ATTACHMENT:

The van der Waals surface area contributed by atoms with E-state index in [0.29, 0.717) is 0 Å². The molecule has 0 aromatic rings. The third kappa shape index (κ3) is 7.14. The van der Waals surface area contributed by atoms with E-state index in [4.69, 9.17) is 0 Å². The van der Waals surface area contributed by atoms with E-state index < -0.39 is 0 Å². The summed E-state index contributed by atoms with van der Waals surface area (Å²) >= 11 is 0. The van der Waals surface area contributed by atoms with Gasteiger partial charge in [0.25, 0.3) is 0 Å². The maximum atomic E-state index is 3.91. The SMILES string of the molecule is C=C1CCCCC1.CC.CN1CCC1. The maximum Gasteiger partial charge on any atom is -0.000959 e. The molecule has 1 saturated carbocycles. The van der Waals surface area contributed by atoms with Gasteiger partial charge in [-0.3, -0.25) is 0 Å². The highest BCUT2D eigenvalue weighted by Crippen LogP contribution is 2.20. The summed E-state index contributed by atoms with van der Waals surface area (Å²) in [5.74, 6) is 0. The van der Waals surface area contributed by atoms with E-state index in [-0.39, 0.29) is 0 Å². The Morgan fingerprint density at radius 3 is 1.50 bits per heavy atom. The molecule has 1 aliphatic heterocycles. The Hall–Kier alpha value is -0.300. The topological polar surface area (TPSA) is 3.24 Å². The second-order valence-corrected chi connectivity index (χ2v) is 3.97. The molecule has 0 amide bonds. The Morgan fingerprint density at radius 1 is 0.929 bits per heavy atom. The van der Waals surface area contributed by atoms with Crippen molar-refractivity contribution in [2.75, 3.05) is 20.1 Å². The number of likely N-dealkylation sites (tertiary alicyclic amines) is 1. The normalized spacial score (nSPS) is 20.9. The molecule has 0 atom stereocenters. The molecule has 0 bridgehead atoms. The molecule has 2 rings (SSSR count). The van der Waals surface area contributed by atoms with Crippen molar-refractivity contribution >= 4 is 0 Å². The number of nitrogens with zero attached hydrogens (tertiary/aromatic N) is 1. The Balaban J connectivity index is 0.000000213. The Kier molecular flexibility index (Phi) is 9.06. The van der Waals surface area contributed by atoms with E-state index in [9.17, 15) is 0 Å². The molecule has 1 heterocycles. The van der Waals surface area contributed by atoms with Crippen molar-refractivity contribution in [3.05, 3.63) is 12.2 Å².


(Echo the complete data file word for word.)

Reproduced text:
The van der Waals surface area contributed by atoms with E-state index in [0.29, 0.717) is 0 Å². The molecule has 0 aromatic rings. The third kappa shape index (κ3) is 7.14. The van der Waals surface area contributed by atoms with E-state index in [4.69, 9.17) is 0 Å². The van der Waals surface area contributed by atoms with E-state index < -0.39 is 0 Å². The summed E-state index contributed by atoms with van der Waals surface area (Å²) >= 11 is 0. The van der Waals surface area contributed by atoms with Gasteiger partial charge in [0.25, 0.3) is 0 Å². The maximum atomic E-state index is 3.91. The SMILES string of the molecule is C=C1CCCCC1.CC.CN1CCC1. The maximum Gasteiger partial charge on any atom is -0.000959 e. The molecule has 1 saturated carbocycles. The van der Waals surface area contributed by atoms with Gasteiger partial charge in [-0.3, -0.25) is 0 Å². The highest BCUT2D eigenvalue weighted by Crippen LogP contribution is 2.20. The summed E-state index contributed by atoms with van der Waals surface area (Å²) in [5.74, 6) is 0. The van der Waals surface area contributed by atoms with E-state index in [-0.39, 0.29) is 0 Å². The Morgan fingerprint density at radius 3 is 1.50 bits per heavy atom. The molecule has 1 aliphatic heterocycles. The Hall–Kier alpha value is -0.300. The topological polar surface area (TPSA) is 3.24 Å². The second-order valence-corrected chi connectivity index (χ2v) is 3.97. The molecule has 0 amide bonds. The Morgan fingerprint density at radius 1 is 0.929 bits per heavy atom. The van der Waals surface area contributed by atoms with Crippen molar-refractivity contribution in [2.75, 3.05) is 20.1 Å². The number of likely N-dealkylation sites (tertiary alicyclic amines) is 1. The normalized spacial score (nSPS) is 20.9. The molecule has 0 atom stereocenters. The molecule has 0 bridgehead atoms. The molecule has 2 rings (SSSR count). The van der Waals surface area contributed by atoms with Crippen molar-refractivity contribution >= 4 is 0 Å². The number of nitrogens with zero attached hydrogens (tertiary/aromatic N) is 1. The Balaban J connectivity index is 0.000000213. The Kier molecular flexibility index (Phi) is 9.06. The van der Waals surface area contributed by atoms with E-state index in [9.17, 15) is 0 Å². The molecule has 1 heterocycles. The van der Waals surface area contributed by atoms with Crippen molar-refractivity contribution in [3.05, 3.63) is 12.2 Å².